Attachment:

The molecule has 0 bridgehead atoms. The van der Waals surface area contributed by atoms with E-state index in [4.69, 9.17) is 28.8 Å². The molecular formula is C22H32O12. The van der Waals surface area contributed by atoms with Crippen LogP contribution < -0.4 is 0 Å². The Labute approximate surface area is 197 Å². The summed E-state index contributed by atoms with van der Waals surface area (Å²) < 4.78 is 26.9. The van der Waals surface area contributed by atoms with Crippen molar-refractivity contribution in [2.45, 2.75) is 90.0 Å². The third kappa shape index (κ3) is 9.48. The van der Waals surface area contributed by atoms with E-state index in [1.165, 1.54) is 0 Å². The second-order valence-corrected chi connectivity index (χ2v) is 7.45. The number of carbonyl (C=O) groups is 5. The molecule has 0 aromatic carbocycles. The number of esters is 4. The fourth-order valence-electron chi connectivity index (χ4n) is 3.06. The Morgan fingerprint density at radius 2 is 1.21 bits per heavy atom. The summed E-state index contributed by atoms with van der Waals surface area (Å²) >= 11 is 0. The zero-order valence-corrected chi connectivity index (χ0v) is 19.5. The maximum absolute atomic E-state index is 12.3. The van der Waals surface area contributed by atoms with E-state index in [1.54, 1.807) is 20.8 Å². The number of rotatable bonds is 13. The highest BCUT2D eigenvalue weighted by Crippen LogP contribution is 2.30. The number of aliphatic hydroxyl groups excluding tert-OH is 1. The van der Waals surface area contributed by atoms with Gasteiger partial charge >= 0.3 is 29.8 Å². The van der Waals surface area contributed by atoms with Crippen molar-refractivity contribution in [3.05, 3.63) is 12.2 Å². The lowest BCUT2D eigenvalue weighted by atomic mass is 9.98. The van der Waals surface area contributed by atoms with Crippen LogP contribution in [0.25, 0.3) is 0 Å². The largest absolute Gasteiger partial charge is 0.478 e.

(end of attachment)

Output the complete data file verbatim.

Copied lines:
The molecule has 0 bridgehead atoms. The van der Waals surface area contributed by atoms with E-state index in [4.69, 9.17) is 28.8 Å². The molecular formula is C22H32O12. The van der Waals surface area contributed by atoms with Crippen LogP contribution < -0.4 is 0 Å². The Labute approximate surface area is 197 Å². The summed E-state index contributed by atoms with van der Waals surface area (Å²) < 4.78 is 26.9. The van der Waals surface area contributed by atoms with Crippen molar-refractivity contribution in [2.45, 2.75) is 90.0 Å². The third kappa shape index (κ3) is 9.48. The van der Waals surface area contributed by atoms with E-state index in [1.165, 1.54) is 0 Å². The second-order valence-corrected chi connectivity index (χ2v) is 7.45. The number of carbonyl (C=O) groups is 5. The molecule has 0 aromatic carbocycles. The number of esters is 4. The fourth-order valence-electron chi connectivity index (χ4n) is 3.06. The Morgan fingerprint density at radius 2 is 1.21 bits per heavy atom. The summed E-state index contributed by atoms with van der Waals surface area (Å²) >= 11 is 0. The zero-order valence-corrected chi connectivity index (χ0v) is 19.5. The maximum absolute atomic E-state index is 12.3. The van der Waals surface area contributed by atoms with E-state index in [1.54, 1.807) is 20.8 Å². The number of rotatable bonds is 13. The highest BCUT2D eigenvalue weighted by Crippen LogP contribution is 2.30. The number of aliphatic hydroxyl groups excluding tert-OH is 1. The van der Waals surface area contributed by atoms with Gasteiger partial charge >= 0.3 is 29.8 Å². The van der Waals surface area contributed by atoms with Crippen molar-refractivity contribution in [3.05, 3.63) is 12.2 Å². The lowest BCUT2D eigenvalue weighted by atomic mass is 9.98. The van der Waals surface area contributed by atoms with Crippen LogP contribution in [0.25, 0.3) is 0 Å². The largest absolute Gasteiger partial charge is 0.478 e.